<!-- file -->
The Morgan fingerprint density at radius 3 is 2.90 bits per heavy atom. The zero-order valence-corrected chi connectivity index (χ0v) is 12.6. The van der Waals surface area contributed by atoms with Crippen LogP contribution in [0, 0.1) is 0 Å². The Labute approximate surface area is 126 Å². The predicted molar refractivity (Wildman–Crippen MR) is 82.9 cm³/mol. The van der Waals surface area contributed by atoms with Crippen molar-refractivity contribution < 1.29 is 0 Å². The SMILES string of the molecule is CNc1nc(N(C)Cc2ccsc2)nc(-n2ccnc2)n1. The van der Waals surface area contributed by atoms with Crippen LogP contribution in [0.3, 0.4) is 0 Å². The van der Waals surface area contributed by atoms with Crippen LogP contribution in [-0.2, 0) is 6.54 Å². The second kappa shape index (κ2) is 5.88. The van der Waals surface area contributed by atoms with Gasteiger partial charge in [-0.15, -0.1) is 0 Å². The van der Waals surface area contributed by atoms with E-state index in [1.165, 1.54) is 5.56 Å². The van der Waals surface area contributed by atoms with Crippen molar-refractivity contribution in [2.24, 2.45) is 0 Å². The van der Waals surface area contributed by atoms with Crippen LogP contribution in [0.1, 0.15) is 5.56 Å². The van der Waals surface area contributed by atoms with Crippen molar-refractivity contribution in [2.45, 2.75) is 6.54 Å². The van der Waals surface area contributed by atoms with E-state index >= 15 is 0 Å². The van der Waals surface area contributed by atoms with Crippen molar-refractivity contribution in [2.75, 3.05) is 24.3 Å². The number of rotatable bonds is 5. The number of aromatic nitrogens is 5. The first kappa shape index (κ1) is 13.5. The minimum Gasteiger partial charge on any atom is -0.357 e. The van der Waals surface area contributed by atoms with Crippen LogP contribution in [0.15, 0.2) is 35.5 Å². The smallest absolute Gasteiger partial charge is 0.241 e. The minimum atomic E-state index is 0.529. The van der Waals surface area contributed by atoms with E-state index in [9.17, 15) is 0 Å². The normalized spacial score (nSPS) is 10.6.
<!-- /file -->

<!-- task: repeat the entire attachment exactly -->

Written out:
The Morgan fingerprint density at radius 3 is 2.90 bits per heavy atom. The zero-order valence-corrected chi connectivity index (χ0v) is 12.6. The van der Waals surface area contributed by atoms with Crippen LogP contribution in [0, 0.1) is 0 Å². The Labute approximate surface area is 126 Å². The predicted molar refractivity (Wildman–Crippen MR) is 82.9 cm³/mol. The van der Waals surface area contributed by atoms with Crippen molar-refractivity contribution < 1.29 is 0 Å². The SMILES string of the molecule is CNc1nc(N(C)Cc2ccsc2)nc(-n2ccnc2)n1. The van der Waals surface area contributed by atoms with Crippen LogP contribution in [0.3, 0.4) is 0 Å². The van der Waals surface area contributed by atoms with Crippen LogP contribution in [-0.2, 0) is 6.54 Å². The second kappa shape index (κ2) is 5.88. The van der Waals surface area contributed by atoms with Gasteiger partial charge in [-0.15, -0.1) is 0 Å². The van der Waals surface area contributed by atoms with E-state index in [1.165, 1.54) is 5.56 Å². The van der Waals surface area contributed by atoms with Crippen molar-refractivity contribution in [2.24, 2.45) is 0 Å². The van der Waals surface area contributed by atoms with Crippen LogP contribution in [0.1, 0.15) is 5.56 Å². The van der Waals surface area contributed by atoms with Crippen molar-refractivity contribution in [2.45, 2.75) is 6.54 Å². The van der Waals surface area contributed by atoms with E-state index >= 15 is 0 Å². The van der Waals surface area contributed by atoms with Crippen molar-refractivity contribution in [2.75, 3.05) is 24.3 Å². The number of rotatable bonds is 5. The number of aromatic nitrogens is 5. The first kappa shape index (κ1) is 13.5. The minimum Gasteiger partial charge on any atom is -0.357 e. The van der Waals surface area contributed by atoms with Crippen LogP contribution in [0.15, 0.2) is 35.5 Å². The smallest absolute Gasteiger partial charge is 0.241 e. The minimum atomic E-state index is 0.529. The van der Waals surface area contributed by atoms with E-state index in [9.17, 15) is 0 Å². The normalized spacial score (nSPS) is 10.6.